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The Silence

It was silent, in the grave.

Will remembered having once heard that there was a time when the dead were accompanied by worms. Now, thanks to modern embalming methods and sealed burial vaults, he was utterly alone. It was dark. Cool. Silent.

He remembered wind chimes. Not like the ones you buy in a souvenir shop. This wind chime was formed of twine, bolts from his tool shed, and a wire clothes hanger. He remembered his daughter, Crystal, smiling as she presented the gift, wrapped in the comic section of the Sunday paper. He remembered that his wife, Tori, had laughed, though here in the grave he could not remember the sound of her laughter.

He remembered the seconds, minutes, hours, of Crystal squealing, wind chimes clinking, Tori talking. He remembered not being able to hear the game, though here in the grave he could no longer remember what game it had been. He only remembered wishing all the squealing clinking talking would stop.

Time twisted dizzily, and faces rushed through days, weeks, years. Mouths formed words that Will could not hear over the deafening silence of the grave.

Days, weeks, years.

Will remembered in pictures, like lightning flashes in a storm: Tori’s face growing tired and angry, Crystal’s eyes becoming distant. He remembered the open mouths, that there were words, that there was noise.

Days, weeks, years.

Will remembered leaving his house full of people whom he did not like and had not invited there. He remembered the sadness and hurt lurking behind the anger in his wife’s eyes when she watched him leave. He remembered her face: tired, lined, and angry. But here in the grave, he could not remember her name.

Seconds, minutes, hours.

Will remembered a bar. Dark, air heavy with dank odors of alcohol in glasses and on breath. He remembered the smell of onion rings and cologne. No cigarettes. Even though he’d quit, he remembered missing the heady blanket of smoke that once hung in bars. He would have smoked that night, if he could.

He remembered a woman’s face and thought he should remember a voice because she was talking to him. Her hand lay across his arm and her eyes never left his except to find her drink. He remembered that she had been sitting very close, and remembered that she smelled better than the bar, better than cigarettes.

He remembered a touch on his shoulder, and a stranger pointing to a girl in the doorway.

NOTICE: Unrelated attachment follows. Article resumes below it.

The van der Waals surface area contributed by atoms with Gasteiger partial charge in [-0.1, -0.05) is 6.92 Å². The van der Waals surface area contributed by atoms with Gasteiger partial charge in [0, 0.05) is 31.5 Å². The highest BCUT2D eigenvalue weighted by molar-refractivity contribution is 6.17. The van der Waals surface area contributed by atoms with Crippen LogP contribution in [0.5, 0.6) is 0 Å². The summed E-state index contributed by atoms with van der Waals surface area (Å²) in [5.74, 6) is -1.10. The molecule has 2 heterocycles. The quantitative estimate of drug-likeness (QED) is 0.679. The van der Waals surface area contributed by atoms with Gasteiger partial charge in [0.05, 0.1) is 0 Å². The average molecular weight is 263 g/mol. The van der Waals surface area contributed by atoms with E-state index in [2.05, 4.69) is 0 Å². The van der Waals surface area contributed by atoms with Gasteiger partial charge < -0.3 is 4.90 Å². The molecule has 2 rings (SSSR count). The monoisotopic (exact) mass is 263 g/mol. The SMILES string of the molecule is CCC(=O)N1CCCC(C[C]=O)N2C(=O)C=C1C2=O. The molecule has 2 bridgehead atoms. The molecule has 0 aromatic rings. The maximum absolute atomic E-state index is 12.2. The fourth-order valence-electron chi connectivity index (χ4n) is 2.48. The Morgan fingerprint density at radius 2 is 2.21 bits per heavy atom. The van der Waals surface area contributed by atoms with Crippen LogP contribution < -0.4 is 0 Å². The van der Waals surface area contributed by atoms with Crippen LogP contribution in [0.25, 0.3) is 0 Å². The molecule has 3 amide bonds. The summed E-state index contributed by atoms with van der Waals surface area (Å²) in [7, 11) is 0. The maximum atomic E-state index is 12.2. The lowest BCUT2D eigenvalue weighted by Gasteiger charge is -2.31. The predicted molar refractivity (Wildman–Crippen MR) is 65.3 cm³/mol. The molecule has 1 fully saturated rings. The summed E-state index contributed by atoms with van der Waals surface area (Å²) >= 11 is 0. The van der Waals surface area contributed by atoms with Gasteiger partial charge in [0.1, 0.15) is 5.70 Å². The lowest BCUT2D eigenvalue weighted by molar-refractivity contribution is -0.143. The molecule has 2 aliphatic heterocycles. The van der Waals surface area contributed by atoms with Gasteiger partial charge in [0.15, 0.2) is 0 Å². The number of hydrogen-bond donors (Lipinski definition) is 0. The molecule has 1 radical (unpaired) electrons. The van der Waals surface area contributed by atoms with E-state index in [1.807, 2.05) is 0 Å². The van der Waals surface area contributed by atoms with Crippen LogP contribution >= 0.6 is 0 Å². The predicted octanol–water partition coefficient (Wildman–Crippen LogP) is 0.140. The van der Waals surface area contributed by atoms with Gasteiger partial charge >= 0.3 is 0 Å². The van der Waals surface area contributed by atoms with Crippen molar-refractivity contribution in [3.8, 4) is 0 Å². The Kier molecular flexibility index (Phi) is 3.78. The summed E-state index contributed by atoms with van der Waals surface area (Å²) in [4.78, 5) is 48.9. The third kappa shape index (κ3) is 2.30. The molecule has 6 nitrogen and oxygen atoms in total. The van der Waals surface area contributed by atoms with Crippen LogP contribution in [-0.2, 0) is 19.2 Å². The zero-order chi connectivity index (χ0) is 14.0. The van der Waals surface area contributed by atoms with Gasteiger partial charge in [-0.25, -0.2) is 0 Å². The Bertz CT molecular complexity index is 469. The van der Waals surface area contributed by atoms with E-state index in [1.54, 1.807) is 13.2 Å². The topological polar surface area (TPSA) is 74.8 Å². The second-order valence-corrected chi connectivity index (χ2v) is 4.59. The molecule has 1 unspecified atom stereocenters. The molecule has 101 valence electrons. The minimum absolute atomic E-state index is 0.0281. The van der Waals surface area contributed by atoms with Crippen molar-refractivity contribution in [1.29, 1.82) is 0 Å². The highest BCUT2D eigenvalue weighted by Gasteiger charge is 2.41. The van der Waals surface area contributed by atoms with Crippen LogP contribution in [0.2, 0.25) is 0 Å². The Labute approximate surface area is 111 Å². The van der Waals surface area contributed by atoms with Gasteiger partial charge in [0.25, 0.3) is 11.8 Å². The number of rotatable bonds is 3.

Crystal, a young woman now.

Will remembered her eyes, a riptide of disappointment and fear pulling him down and away from the woman on his arm. Crystal spoke, but he could not hear her. He remembered telling the other woman to shut up. Be quiet. How about a little quiet in here? How about some silence? From here in the grave, he struggled after her name. Maybe he’d never known it.

He remembered turning back, and the girl in the doorway – his daughter – what was her name? – was gone. He dropped money on the bar. It made no sound.

He went after the girl.

Snow fell, silent.

He found his keys and opened the car door. He slammed the door so that the car shook, though here in the grave he couldn’t remember the sound of it. It should have made a racket, like the woman at the door of the bar who waved her arms and kicked snow. She would have been making a racket too. Here in the grave, he could see but not hear her fury.

He remembered that the windshield wipers pulled haltingly across the windshield in a vain attempt at clearing the snow. He remembered steering, over-steering, then sliding. He remembered lights piercing the snow, then darkness.

Seconds, minutes, hours.

Will remembered light, even though his eyes were closed, then as now. He remembered that he had heard a beeping sound, but from here in the grave he couldn’t remember the sound itself.

He remembered the feeling of someone grasping his fingers. He had opened his eyes, and the girl from the bar was there – not the one who was chasing him, but the one he had been chasing. Now he couldn’t remember who she was or why he had been chasing her.

The girl’s face – not just her eyes, but her whole face – was full of tears. Makeup streaked her cheeks and left black marks on her white sleeves. Her mouth opened and closed, but he couldn’t hear the words. He remembered wishing that the beeping would stop so he could hear the girl.

When the beeping stopped the girl’s face turned from sadness to horror, and his vision drifted from ashes to darkness.

Days, weeks, months, forever.

In dark, cool silence, Will wanted to remember every sight, every touch, every smell, every sound. Relentless, they slipped into the twisting confusion of time, faces, touches, words, noises, laughter, and tinkling bolts suspended from a wire clothes hanger.

It was silent, in the grave.


Jess Harris’ publishing credits include, Short Story America, and Toad’s Corner, among others.


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